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InfoQ Homepage News How Deploying Every Feature Branch Enables Fast Product Feedback

How Deploying Every Feature Branch Enables Fast Product Feedback

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Pushing the boundaries of continuous delivery, you can fundamentally change the way people collaborate while building software. Christian Uhl presented at DevOpsCon Munich 2019 how deploying every feature branch using GitLab and Kubernetes helps them to get fast feedback from product owners and stakeholders.

Uhl spoke about how they don’t bundle releases anymore; every branch gets deployed into its own environment and every feature goes straight to production:

The benefit of deploying the smallest possible unit (instead of a bundle of things) is to minimize risk. I think the Book Accelerate by Nicole Forsgren explains it so much better than I could do, and we certainly experience a low level of defects as the book promises.

The deployment of branches was a decision they made after they found out that a lot of problems occurred not because they built a broken thing (think bugs), but the wrong thing (think misunderstood requirements). Uhl mentioned that when they simultaneously show the user interface of a deployed branch to the product owner or a stakeholder while they are developing, they instantly have a more meaningful discussion.

Uhl explained how their approach to continuous delivery impacts the way that they do product reviews:

Usually, a product review is scary, because it is about "will my feature pass the strict eyes of the product owner?" This leads to tension and compromises. Now, since everybody sits together as it happens, it has become a collaboration. We find many tweaks and improvements to our ideas in the dev process that we wouldn’t have found otherwise. I am very proud about many of the features of and how quickly we can bring ideas to life now.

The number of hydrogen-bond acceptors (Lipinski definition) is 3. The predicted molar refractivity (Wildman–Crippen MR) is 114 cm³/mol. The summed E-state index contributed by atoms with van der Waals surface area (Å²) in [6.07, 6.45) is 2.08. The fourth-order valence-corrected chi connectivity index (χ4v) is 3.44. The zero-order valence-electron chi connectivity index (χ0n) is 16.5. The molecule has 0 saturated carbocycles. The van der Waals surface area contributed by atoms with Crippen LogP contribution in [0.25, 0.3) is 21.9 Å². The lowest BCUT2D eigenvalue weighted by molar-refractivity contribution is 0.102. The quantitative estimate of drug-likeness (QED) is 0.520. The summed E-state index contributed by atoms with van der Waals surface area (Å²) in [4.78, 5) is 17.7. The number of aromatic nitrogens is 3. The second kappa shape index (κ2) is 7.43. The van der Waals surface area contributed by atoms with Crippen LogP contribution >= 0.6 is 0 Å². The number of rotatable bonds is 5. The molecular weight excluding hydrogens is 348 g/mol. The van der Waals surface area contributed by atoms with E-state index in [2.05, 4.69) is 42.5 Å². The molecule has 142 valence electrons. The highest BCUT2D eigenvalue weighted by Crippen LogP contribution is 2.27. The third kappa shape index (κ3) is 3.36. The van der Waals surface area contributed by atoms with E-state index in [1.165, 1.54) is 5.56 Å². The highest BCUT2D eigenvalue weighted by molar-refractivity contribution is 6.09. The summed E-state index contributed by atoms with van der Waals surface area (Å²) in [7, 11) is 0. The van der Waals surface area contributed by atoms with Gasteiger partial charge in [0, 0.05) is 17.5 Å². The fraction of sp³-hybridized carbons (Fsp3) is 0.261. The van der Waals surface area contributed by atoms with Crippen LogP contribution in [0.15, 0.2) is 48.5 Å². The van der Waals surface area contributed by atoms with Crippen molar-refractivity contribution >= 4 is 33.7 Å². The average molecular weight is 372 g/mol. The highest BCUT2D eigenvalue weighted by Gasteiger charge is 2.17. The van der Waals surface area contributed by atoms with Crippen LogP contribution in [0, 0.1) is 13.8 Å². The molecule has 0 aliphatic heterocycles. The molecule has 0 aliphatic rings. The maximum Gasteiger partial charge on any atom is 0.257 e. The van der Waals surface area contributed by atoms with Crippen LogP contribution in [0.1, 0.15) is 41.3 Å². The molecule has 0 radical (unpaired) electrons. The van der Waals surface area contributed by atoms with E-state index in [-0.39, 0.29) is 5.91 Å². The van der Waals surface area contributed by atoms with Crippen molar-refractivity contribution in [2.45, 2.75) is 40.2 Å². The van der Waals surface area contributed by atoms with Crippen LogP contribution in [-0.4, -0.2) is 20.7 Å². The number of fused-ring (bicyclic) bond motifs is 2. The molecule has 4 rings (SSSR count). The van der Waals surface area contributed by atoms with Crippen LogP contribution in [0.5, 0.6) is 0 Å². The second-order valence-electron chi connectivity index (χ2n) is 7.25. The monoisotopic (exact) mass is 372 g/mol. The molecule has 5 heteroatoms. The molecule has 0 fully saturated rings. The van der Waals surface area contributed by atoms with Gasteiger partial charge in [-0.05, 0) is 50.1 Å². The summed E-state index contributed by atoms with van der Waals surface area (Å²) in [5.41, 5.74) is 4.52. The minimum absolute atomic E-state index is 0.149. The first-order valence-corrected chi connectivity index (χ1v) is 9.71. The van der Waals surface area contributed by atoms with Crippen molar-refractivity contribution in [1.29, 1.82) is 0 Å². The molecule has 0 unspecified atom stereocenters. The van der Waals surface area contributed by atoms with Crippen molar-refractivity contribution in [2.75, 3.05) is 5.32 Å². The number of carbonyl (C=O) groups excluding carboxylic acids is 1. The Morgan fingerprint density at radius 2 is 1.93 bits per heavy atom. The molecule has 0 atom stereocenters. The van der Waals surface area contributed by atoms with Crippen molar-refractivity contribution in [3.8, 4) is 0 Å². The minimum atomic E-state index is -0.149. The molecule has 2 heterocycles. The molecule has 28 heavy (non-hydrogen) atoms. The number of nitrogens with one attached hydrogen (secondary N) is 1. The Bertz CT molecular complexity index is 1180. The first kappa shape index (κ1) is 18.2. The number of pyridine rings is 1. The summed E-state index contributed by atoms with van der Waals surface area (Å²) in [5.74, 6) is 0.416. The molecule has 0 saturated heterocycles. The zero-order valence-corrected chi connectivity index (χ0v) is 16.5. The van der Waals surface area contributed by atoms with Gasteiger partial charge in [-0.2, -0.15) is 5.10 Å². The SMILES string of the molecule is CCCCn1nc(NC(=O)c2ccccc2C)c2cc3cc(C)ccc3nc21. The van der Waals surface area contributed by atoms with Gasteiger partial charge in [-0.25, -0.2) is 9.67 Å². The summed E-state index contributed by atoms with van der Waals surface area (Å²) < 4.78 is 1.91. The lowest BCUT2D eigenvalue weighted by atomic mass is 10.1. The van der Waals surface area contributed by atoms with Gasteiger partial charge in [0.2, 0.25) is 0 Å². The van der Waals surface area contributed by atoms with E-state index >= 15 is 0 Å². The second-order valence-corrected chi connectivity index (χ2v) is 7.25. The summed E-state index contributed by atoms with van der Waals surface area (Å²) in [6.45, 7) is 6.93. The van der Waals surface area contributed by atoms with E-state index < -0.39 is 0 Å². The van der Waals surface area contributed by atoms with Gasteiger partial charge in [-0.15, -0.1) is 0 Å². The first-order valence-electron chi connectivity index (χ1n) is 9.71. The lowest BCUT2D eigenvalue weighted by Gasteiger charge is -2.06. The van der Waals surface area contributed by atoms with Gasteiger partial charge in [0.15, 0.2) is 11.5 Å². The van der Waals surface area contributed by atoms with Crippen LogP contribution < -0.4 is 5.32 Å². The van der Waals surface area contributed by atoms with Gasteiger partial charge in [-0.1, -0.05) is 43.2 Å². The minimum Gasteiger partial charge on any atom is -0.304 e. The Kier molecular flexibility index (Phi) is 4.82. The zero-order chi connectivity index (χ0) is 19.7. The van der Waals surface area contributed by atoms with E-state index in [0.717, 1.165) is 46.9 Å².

At Matmatch they leverage most of the tooling GitLab and Kubernetes provide. Every branch gets built, dockerized, and then deployed with a generated name. In addition, some routing gets created. With a declarative deployment configuration, it is a matter of parameters to deploy a branch to instead of, Uhl explained. After completing both code review and stakeholder approval, they merge the branch to master and clean up the deployment.

InfoQ interviewed Christian Uhl, head of engineering at Matmatch, after his talk at DevOpsCon Munich 2019.

InfoQ: What made you decide to improve your continuous delivery pipeline? What was the need?

Christian Uhl: We are a startup, and as such we have a limited runway (or time to prove that we can be successful) - and in the beginning of such an endeavor, you don’t really know what your users want. So almost everything you build is wrong - and you need to change things really quickly to find that "pot of gold".

As an example, we had an initial feature where engineers were able to create a collection of materials as a "Project" and would be able to share them - but we quickly found out that usage was very low. Afterwards, we built a feature where people could save individual materials - now used very frequently.